Rain? Sun? Hail? In his latest column on some of the idiosyncrasies of life here, Gerald Barr says your guess on Bogotá weather is as good as his.
After several years in the city, I am still getting my head around the Bogotá weather. Just when I think I have learned the pattern of drizzle, torrential rain and warm sun – like some never-ending late spring in Scotland – some new meteorological phenomenon throws a spanner in the works, such as El Niño (the boy-child) who brings droughts then floods, or his sister La Niña, who brings floods then droughts – or did I get it the wrong way round? I’m confused. All I know for sure is that I don’t want to meet their dad.
I’m not complaining about the Bogotá weather. Actually, I love the climate; it is often refreshing, invigorating and dramatic. I just want to understand it better. This comes from many years of living in the windswept British Isles, stuck out in the Atlantic where the TV weather forecast is watched more than the news and being properly prepared for the elements is a national obsession. Our house hallways were always decked out like minor lifeboat stations with rubber boots and heavy-duty rain-gear.
In contrast, people in Bogotá have a fairly relaxed attitude towards the climate, rarely preparing themselves fully for rainfall and looking down a little bit on those who do. I realised this when collecting my daughter from school in a downpour in clothes that can only be described as apocalyptic. I was wearing bright yellow industrial rubber boots (for oil rig workers, I think, but the only ones in my size) and a bright yellow cycle cape.
The other parents cowering from the rain in the entrance porch laugh as I wade across the road, now a river, towards their location. “You came well prepared”, someone jibes as I join them on the porch, shedding even more water over their white sneakers and Velez leather shoes. In Bogotá, looking good takes precedent over staying dry.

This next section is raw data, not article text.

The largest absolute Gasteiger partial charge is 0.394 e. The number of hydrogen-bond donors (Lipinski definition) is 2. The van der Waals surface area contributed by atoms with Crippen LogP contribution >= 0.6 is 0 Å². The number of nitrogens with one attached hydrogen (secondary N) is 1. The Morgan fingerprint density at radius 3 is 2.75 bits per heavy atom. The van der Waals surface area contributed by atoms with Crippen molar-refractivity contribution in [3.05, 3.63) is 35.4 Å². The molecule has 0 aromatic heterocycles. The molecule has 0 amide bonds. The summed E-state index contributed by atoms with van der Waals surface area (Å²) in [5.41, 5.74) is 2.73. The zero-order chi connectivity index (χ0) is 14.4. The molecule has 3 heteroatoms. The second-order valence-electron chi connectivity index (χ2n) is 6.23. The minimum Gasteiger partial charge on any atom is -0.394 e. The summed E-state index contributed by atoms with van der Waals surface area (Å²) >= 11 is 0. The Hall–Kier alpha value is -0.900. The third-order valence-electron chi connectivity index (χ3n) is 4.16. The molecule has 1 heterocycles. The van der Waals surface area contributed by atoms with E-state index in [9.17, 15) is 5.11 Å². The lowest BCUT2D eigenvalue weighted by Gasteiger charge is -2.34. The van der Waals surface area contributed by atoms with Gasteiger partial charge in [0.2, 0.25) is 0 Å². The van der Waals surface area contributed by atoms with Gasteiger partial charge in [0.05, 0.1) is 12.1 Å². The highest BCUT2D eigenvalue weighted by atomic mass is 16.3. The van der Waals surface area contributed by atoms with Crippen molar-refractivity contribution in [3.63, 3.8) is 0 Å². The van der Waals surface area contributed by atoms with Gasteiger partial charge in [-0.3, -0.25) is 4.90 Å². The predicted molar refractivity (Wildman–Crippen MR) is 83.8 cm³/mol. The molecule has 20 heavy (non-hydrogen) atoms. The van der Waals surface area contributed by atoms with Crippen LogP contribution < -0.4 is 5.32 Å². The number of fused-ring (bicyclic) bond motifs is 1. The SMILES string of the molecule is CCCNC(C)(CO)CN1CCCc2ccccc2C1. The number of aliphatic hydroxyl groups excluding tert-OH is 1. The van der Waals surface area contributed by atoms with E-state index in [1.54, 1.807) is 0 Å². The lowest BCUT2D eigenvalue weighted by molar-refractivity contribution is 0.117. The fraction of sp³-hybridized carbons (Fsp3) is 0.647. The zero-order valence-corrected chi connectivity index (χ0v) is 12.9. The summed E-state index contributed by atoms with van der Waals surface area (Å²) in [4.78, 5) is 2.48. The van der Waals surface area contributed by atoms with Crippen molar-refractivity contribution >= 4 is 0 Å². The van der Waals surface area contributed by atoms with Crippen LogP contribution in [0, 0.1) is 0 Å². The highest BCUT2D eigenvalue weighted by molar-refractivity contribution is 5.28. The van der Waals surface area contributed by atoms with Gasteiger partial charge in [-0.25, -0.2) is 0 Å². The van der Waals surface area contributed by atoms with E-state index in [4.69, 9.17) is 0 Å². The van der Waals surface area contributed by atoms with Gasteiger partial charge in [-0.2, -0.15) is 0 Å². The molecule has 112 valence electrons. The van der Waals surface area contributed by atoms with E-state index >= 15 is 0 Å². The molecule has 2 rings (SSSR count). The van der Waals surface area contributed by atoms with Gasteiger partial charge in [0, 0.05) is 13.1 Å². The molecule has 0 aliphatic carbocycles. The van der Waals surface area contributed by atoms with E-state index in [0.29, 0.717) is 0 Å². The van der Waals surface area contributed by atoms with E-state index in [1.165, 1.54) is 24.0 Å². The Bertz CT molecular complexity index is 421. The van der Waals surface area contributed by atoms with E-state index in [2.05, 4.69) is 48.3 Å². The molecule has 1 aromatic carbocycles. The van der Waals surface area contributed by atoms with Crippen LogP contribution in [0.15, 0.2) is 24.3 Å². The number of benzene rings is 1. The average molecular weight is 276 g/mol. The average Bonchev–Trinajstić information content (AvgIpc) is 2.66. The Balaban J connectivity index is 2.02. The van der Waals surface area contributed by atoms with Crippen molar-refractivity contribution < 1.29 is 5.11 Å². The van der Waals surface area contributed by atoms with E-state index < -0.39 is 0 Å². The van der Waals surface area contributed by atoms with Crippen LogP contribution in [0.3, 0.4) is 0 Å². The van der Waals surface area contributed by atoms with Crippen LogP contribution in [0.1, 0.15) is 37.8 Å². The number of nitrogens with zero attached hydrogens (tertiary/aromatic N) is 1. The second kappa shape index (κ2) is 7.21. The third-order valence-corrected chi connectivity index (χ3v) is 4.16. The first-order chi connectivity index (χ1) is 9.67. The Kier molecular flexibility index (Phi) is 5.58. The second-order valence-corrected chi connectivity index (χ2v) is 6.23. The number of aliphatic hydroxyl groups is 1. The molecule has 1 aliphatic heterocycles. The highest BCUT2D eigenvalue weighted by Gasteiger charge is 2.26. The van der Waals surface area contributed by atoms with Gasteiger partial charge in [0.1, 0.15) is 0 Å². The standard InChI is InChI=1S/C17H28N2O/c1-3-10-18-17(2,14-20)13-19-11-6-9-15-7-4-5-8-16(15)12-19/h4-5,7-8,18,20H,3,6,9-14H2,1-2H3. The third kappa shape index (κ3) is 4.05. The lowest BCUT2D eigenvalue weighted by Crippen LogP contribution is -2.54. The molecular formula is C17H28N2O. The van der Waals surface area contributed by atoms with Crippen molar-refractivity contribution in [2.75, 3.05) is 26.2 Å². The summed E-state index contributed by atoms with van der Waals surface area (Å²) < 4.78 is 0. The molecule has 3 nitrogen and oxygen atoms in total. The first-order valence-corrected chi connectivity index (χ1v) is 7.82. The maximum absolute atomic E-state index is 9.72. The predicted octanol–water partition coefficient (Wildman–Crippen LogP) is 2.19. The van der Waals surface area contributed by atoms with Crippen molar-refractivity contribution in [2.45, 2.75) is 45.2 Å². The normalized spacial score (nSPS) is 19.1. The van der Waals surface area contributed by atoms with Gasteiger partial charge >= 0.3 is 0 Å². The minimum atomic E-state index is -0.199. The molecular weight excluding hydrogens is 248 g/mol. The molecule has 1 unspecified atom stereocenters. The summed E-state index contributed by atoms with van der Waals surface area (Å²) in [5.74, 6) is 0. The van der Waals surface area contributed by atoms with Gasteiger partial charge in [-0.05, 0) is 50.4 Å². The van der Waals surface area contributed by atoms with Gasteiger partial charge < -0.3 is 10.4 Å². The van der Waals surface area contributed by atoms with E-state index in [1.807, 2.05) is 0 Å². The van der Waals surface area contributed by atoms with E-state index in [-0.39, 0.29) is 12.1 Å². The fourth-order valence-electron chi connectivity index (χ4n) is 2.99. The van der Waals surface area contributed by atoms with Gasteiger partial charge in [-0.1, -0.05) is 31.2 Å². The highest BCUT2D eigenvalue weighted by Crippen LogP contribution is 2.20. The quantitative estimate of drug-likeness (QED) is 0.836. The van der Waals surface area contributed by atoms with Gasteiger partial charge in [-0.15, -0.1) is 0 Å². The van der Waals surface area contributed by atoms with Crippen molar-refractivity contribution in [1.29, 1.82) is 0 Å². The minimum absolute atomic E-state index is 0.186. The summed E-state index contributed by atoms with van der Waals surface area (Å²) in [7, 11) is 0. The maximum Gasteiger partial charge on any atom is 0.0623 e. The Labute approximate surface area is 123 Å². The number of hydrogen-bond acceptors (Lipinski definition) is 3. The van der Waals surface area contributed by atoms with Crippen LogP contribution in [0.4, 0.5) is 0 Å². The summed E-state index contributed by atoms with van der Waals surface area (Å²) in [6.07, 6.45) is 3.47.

Of course umbrellas are for sale on every street corner, but of such poor quality as to be almost a disposable item, and the rain is so heavy the bounce-back of the street soaks you from the bottom up. Not to mention the road-river-road you are wading in. Many people prefer to use a newspaper or whatever bag or documents they are carrying to shield themselves from rain, or just wait it out in a shop-front.
A friend explains this general lack of rain preparation is a symptom of the fact that a lot of people in Bogotá actually come from somewhere else, often somewhere much hotter such as the Colombian coast. There, a heavy rainstorm is an excuse to run outside semi-naked with a bar of soap given the reality in some cities that water rarely comes out of the tap.
But I suspect it is also because in Bogotá, more than any city I have ever been in, there are many months of the year where the weather gods play endless tricks on the humans below them by sending grey clouds scudding across the horizon like angry battleships then – bingo – out pops the sun. Then of course, comes an unexpected blast of icy rain from behind the mountain on an otherwise sunny day.
This uncertainty is hardly surprising given the geographic location of the city, close to an Andean ridge that divides the sweaty Magdalena valley from the sweltering plains of the Orinoco. Hot air laden with moisture rides up the slopes to engage in what can only be called meteorological hand-to-hand combat with the cooler mountain air; a struggle you can witness from just about anywhere in Bogotá if you look above the green ridges to the east of the city.